“This raised a red flag on the capacity and competency of the contractor initially engaged and whether due diligence was conducted prior to their selection,” the report states. 

The company, Isolux, was declared bankrupt during the execution of the contract, which saw Ketraco terminate the contract. The completion delays resulted in claims by LTWP. 

The contract between Kenya Power and LTWP signed on January 29, 2010 required the former to pay for the net electrical output with effect from 50MW from the commencement date. Simply put, Kenya Power was to pay monthly penalties to LTWP for every month’s delay in the event the transmission line was not complete and the generation plant was complete. 

In the 21-month delay, these charges had accumulated to Sh18.5 billion.

Unable to pay the full amount, the Energy ministry paid Sh10.2 billion and agreed with the company that it could collect the rest directly from consumers by increasing its tariff by Euro 0.00845 (about Sh1) per Kwh for almost six years between June 2018 and way May 2024. 

This has now become a bitter pill to swallow as the company waits for approval from Epra to collect the money. 

Payment defaults by Kenya Power

The PPA contract between Kenya Power and LTWP had all the hallmarks of protecting the wind power firm while exposing the consumer to shouldering any negative financial consequences of any event that affected the project.

The company was to sell Kenya Power 300MW of energy at a cost of Sh7.65 per Kwh. All the power produced was to be bought at a fixed price over a 20-year period. 

It also had a guaranteed take or pay basis of up to 55 per cent load factor amounting to 1.4 million Kwh and Kenya Power was to compensate the company for lost production. 

Despite all this, the government was to provide a sovereign guarantee to cover political risks and payment defaults by Kenya Power. The icing on the cake was that the transmission line was to be developed by either an affiliate of LTWP or the government. 

The Auditor-General concluded thus about the contract: “It did not have quid pro quo consideration as the penalty did not apply to LTWP Ltd in the case where the transmission line was completed and the generation plant was not ready.” 

After several variations in the contract, Ketraco finally terminated the contract and got a consortium of Naro Group and Powerchina to complete the job. By this time, Isolux had been paid Sh10.8 billion.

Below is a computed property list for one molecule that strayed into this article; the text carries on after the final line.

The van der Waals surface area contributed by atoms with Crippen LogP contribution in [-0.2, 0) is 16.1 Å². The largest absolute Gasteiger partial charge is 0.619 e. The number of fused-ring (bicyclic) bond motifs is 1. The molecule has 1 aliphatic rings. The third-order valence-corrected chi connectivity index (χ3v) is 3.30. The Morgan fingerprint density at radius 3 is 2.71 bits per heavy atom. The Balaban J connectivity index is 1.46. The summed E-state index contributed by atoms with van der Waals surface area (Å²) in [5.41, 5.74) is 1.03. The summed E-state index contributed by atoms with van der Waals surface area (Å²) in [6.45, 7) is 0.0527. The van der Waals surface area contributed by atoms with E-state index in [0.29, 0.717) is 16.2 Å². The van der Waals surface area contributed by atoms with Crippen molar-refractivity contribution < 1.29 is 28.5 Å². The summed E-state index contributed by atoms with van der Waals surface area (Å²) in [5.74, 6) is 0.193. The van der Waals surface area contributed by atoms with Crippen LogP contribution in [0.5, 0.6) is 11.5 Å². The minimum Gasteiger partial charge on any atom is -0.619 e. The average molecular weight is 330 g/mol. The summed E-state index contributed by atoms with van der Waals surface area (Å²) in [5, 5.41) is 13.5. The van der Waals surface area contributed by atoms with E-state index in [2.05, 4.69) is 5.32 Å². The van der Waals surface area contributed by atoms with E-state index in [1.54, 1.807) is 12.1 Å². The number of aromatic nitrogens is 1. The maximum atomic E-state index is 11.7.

“Further investigation should be carried out to determine any acts of anomaly on individuals involved in the entire process of the project and action taken on those found culpable,” the Auditor-General states in her report.

Contractual implication

In its defence, LTWP maintains that it met its side of the deal and has bills to pay. It notes that the PPA had a firm contractual implication for both LTWP and Ketraco in the event that either entity did not deliver the wind farm or the transmission line on time. It adds that it has loans with repayments of about Sh8.5 billion per year.

“LTWP had to repay its loans and remain operational while awaiting the completion of the TI (transmission line),” the company says in its official response on the claims. It says it has only received Sh5.7 billion of the Sh14.6 billion that it is owed by Kenya Power for this delay and is not charging interest for the balance whose payment has been deferred over six years. 

The wind firm also says it has no input in transferring the costs to the final consumer. 

Though the company has an installed capacity of 310MW, it is yet to fully hit this target. There are many reasons for this.

“Wind farms around the world operate at different capacity factors depending on wind speeds. As wind is an intermittent source of energy, capacity factors for most wind farms in the world average between 30%–40% of the farms’ total installed capacity,” the firm says on its website. 

It adds that since it began injecting power into the national grid on 24 September 2018, the wind farm has averaged capacity factors of above 70 per cent, peaking at 99 per cent ( 307 MW). 

Further, LTWP says between September 2018 and March 2019, it has injected 737,683,544 kWh of clean, reliable, renewable energy into the national grid. This, it says, has increased Kenya’s spinning reserve capacity and reduced over reliance on diesel-powered electricity sources in drier months.

Welcome!

You're all set to enjoy unlimited Prime content.